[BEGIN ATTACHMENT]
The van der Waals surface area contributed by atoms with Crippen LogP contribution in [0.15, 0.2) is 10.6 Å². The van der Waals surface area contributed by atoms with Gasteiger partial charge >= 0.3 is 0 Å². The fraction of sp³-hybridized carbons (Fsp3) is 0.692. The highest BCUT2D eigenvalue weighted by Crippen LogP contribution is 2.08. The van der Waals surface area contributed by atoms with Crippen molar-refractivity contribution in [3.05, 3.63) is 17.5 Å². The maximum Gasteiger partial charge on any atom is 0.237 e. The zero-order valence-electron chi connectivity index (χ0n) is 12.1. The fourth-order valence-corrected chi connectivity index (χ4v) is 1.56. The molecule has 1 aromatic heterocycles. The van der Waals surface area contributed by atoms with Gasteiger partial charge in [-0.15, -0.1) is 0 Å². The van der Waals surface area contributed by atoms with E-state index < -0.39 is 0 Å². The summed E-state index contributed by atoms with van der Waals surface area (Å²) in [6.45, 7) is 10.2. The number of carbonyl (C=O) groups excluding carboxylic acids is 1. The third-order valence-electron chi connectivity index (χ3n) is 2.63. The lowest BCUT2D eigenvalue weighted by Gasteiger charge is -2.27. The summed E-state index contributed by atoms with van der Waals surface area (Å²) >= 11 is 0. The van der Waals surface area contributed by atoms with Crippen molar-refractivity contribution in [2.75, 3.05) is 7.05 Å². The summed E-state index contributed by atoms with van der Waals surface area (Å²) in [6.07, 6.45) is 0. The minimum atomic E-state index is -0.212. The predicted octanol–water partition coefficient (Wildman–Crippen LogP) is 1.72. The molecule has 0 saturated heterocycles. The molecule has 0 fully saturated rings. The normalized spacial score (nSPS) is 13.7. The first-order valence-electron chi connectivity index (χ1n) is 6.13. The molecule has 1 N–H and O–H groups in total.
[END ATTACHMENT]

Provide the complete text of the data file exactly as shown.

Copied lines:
The van der Waals surface area contributed by atoms with Crippen LogP contribution in [0.15, 0.2) is 10.6 Å². The van der Waals surface area contributed by atoms with Gasteiger partial charge >= 0.3 is 0 Å². The fraction of sp³-hybridized carbons (Fsp3) is 0.692. The highest BCUT2D eigenvalue weighted by Crippen LogP contribution is 2.08. The van der Waals surface area contributed by atoms with Crippen molar-refractivity contribution in [3.05, 3.63) is 17.5 Å². The maximum Gasteiger partial charge on any atom is 0.237 e. The zero-order valence-electron chi connectivity index (χ0n) is 12.1. The fourth-order valence-corrected chi connectivity index (χ4v) is 1.56. The molecule has 1 aromatic heterocycles. The van der Waals surface area contributed by atoms with Gasteiger partial charge in [-0.15, -0.1) is 0 Å². The van der Waals surface area contributed by atoms with E-state index < -0.39 is 0 Å². The summed E-state index contributed by atoms with van der Waals surface area (Å²) in [6.45, 7) is 10.2. The number of carbonyl (C=O) groups excluding carboxylic acids is 1. The third-order valence-electron chi connectivity index (χ3n) is 2.63. The lowest BCUT2D eigenvalue weighted by Gasteiger charge is -2.27. The summed E-state index contributed by atoms with van der Waals surface area (Å²) >= 11 is 0. The van der Waals surface area contributed by atoms with Crippen molar-refractivity contribution in [2.75, 3.05) is 7.05 Å². The summed E-state index contributed by atoms with van der Waals surface area (Å²) in [6.07, 6.45) is 0. The minimum atomic E-state index is -0.212. The predicted octanol–water partition coefficient (Wildman–Crippen LogP) is 1.72. The molecule has 0 saturated heterocycles. The molecule has 0 fully saturated rings. The normalized spacial score (nSPS) is 13.7. The first-order valence-electron chi connectivity index (χ1n) is 6.13. The molecule has 1 N–H and O–H groups in total.